MaxPlanckResearch 3/2013In Darwin's footsteps
Galapagos – the name has a magical ring to it, and not just for biologists. A unique flora and fauna developed on this group of islands located some 1,000 kilometers off the coast of Ecuador. When Charles Darwin reached the archipelago in 1835, it was, besides the finches, above all the sub-species of giant tortoises, each specifically adapted to the ecological conditions of their individual island, that inspired his thoughts on the origin of species. But even then, many sub-species were already extinct: their ability to go for very long periods without food and water made the tortoises ideal provisions for seafarers. Today, there are still ten sub-species living on six of the islands. They are endangered primarily by non-native species, such as rats and goats, and human encroachment on their habitat. The portly animals, which can weigh up to 300 kilograms, feed on shrubs, leaves and grasses, depending on the kind of vegetation available on their home island. Some tortoises undertake long voyages between the lowlands and the higher areas on the volcanic slopes, which are lush with vegetation even in the dry season; others spend the whole year in the lowlands, which can sometimes be very dry. To learn more about these migrations, scientists working with Stephen Blake from the Max Planck Institute for Ornithology attach GPS loggers and ultramodern 3-D accelerometers to the shells of some of the tortoises. This allows them to precisely track the animals over long periods and compare their observations with climate and vegetation data. Their findings were surprising: it is primarily adult males that walk up to ten kilometers in search of fresh, succulent food. But the researchers are still puzzled as to why the giant tortoises, which can go for months without eating, undertake these strenuous journeys.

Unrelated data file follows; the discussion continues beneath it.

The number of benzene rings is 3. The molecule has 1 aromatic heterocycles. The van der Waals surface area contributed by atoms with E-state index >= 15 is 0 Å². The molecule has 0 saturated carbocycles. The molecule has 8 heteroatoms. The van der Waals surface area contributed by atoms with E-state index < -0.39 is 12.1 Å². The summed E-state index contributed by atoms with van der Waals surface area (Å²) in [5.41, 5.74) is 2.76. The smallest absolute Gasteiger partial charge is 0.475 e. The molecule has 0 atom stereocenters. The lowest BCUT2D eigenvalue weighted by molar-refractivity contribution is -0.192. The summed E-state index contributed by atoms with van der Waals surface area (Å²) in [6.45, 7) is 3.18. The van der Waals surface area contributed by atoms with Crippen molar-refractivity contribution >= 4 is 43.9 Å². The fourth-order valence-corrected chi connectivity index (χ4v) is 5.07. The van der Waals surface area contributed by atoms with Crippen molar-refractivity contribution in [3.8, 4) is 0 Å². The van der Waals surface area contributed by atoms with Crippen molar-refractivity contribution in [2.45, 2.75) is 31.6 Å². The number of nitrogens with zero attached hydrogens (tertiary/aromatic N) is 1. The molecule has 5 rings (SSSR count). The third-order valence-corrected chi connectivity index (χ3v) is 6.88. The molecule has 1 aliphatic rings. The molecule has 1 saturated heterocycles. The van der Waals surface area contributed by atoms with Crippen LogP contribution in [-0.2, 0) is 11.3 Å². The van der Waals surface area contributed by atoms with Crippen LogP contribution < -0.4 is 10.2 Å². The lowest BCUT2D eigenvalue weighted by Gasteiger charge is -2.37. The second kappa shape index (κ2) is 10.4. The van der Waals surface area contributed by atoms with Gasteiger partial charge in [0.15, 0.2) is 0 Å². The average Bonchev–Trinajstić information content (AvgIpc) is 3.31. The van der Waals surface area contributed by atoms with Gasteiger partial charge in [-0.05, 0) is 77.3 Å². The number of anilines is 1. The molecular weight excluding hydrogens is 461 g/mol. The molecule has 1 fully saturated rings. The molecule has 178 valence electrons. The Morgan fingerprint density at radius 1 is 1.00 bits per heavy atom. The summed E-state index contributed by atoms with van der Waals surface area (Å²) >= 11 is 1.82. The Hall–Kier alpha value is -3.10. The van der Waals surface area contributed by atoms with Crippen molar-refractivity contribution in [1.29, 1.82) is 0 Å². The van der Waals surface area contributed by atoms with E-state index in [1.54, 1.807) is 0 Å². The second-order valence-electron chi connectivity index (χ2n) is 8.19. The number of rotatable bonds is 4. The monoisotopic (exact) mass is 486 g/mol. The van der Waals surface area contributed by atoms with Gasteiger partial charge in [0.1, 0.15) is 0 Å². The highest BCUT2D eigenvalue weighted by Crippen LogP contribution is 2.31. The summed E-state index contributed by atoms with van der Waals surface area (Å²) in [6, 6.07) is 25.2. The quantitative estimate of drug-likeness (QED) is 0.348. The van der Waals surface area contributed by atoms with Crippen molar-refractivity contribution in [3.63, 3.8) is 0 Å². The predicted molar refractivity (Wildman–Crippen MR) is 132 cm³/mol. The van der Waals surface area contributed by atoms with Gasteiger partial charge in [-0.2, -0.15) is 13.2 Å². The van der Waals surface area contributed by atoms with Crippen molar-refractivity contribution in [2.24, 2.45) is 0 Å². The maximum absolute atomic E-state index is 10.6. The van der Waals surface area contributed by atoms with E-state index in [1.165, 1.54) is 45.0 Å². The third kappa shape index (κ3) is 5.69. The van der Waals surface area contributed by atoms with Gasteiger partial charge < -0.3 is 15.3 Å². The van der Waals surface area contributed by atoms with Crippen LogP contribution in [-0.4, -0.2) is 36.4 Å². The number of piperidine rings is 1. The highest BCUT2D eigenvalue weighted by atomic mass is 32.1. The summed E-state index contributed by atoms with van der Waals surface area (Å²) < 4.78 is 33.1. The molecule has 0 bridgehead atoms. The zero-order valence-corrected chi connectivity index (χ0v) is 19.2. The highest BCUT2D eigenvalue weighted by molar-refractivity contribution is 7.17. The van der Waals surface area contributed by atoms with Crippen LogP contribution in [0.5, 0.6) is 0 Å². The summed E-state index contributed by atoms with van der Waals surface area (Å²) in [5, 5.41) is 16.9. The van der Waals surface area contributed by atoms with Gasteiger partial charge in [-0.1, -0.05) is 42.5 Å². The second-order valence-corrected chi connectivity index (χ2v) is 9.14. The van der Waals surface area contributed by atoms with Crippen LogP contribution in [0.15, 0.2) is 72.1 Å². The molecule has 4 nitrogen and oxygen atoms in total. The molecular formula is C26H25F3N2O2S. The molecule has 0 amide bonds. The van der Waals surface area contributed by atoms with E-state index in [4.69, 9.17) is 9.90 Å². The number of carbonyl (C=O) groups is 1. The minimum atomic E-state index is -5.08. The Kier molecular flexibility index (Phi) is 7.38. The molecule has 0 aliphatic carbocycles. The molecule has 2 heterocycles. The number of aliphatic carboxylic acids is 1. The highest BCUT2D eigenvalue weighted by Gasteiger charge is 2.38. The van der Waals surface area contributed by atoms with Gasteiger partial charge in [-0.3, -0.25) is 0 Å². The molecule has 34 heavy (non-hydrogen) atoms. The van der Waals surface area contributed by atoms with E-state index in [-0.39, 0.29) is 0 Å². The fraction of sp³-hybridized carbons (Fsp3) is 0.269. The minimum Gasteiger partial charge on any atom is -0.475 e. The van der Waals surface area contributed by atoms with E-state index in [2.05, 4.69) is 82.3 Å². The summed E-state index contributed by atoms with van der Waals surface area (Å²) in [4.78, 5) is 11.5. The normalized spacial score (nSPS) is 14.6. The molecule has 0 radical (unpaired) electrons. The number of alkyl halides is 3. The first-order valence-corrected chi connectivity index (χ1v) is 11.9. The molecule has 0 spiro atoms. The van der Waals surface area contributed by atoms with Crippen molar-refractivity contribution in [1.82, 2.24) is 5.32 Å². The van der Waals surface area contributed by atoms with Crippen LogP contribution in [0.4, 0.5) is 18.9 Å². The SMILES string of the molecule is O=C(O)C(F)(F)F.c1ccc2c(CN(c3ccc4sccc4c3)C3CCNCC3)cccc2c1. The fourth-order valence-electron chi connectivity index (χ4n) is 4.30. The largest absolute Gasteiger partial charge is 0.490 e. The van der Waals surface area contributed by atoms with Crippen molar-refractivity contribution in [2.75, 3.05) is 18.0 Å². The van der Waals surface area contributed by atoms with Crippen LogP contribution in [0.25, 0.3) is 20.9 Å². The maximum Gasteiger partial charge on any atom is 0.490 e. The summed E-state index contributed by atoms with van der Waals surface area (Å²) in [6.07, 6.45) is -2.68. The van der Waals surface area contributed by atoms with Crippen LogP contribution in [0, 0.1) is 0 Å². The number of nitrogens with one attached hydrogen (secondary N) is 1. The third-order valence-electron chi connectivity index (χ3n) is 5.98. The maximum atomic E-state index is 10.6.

MaxPlanckResearch 1/2013Birds That Go Wild for the City
Many animal species have made their homes in towns and cities. However, the conditions they encounter there are different than those under which they would live in a natural environment. Henrik Brumm, Jesko Partecke and Bart Kempenaers from the Max Planck Institute for Ornithology in Seewiesen and Radolfzell are studying the effects of city living on our native songbirds. In the process, they have discovered some surprising behavioral changes.